Beijing: China’s foreign exchange reserves rose by the most in four months in March, suggesting a renewed appetite from overseas investors for bets on yuan appreciation.
Holdings jumped $22.5 billion (Rs99,900 crore) last month, after gaining $9.4 billion in February and $16 billion in January, data posted on the central bank’s website showed on Monday.
“There is a clear sign of renewed hot-money inflows, as the yuan appreciation story seems to have revived,” said Tao Dong, a Hong Kong-based economist at Credit Suisse Group AG. “Such inflows will make it more difficult for the central bank when it wants to tighten policies.”
Speculation intensified this month that China will scrap the yuan’s 21-month-old peg to the dollar as the global economy recovers and Chinese officials seek to damp inflation. Standard Chartered Bank Plc and ANZ Banking Group Ltd analysts agreed that Monday’s data signalled hot money inflows accelerating.
Non-deliverable yuan forwards rose by the most this year on 8 April after The New York Times reported that the Chinese government is very close to changing its exchange rate policy after keeping the yuan at about 6.83 per dollar since July 2008.
The currency reserves climbed by about $47.9 billion in the first quarter to a record $2.447 trillion. That was smaller than the $127 billion increase in the previous three months, after the trade surplus shrank and a stronger US currency cut the dollar value of assets in other currencies, such as the euro.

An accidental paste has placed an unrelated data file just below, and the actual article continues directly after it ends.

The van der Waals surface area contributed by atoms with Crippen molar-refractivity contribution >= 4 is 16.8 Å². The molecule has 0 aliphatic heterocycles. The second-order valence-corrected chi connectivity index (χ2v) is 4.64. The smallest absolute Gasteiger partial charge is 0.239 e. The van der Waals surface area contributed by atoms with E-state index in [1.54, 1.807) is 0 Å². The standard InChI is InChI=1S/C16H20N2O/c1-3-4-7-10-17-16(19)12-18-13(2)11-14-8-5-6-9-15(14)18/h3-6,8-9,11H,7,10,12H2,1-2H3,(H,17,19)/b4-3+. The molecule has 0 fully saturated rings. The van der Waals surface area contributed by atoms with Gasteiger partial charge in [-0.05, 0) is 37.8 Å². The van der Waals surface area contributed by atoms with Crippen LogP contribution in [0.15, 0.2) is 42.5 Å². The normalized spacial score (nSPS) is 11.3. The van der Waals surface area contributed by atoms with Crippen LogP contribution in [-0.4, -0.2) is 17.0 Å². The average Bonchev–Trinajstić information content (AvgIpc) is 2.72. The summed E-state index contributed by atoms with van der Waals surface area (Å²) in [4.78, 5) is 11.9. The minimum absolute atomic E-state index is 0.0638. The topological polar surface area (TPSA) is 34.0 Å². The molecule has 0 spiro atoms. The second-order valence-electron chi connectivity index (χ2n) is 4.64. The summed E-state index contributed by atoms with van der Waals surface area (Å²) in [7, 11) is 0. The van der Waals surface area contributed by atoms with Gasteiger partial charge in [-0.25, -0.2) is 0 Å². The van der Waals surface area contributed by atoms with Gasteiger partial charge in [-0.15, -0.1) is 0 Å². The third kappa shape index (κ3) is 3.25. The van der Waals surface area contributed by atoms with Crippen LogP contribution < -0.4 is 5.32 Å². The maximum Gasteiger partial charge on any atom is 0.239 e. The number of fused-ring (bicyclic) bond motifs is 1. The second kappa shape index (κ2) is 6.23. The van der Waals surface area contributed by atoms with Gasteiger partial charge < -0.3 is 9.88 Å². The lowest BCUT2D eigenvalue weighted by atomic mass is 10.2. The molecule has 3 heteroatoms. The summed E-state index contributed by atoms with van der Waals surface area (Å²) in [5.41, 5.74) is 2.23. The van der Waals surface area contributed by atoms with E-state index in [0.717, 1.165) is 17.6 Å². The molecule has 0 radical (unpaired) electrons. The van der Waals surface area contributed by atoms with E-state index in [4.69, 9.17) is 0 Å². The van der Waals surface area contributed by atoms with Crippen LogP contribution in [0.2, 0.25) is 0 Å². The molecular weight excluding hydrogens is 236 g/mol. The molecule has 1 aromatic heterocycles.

In March, China posted a $7.2 billion trade deficit.
The apparent increase in capital inflows at the end of the first quarter remains below a peak in the first half of 2008 when the yuan was appreciating steadily, said Ben Simpfendorfer, Hong Kong-based chief China economist at Royal Bank of Scotland Group Plc. At the current level, the central bank retains room to manoeuvre in its currency policy, he said.
China does not yet appear to be facing a flood of inflows that might force it into a faster-than-expected pace of appreciation, he said.
Li Wei, a Shanghai-based economist at Standard Chartered, said Monday’s data suggested that $22 billion of hot money flowed into China in March after net outflows of $12 billion in February and $9.4 billion in January.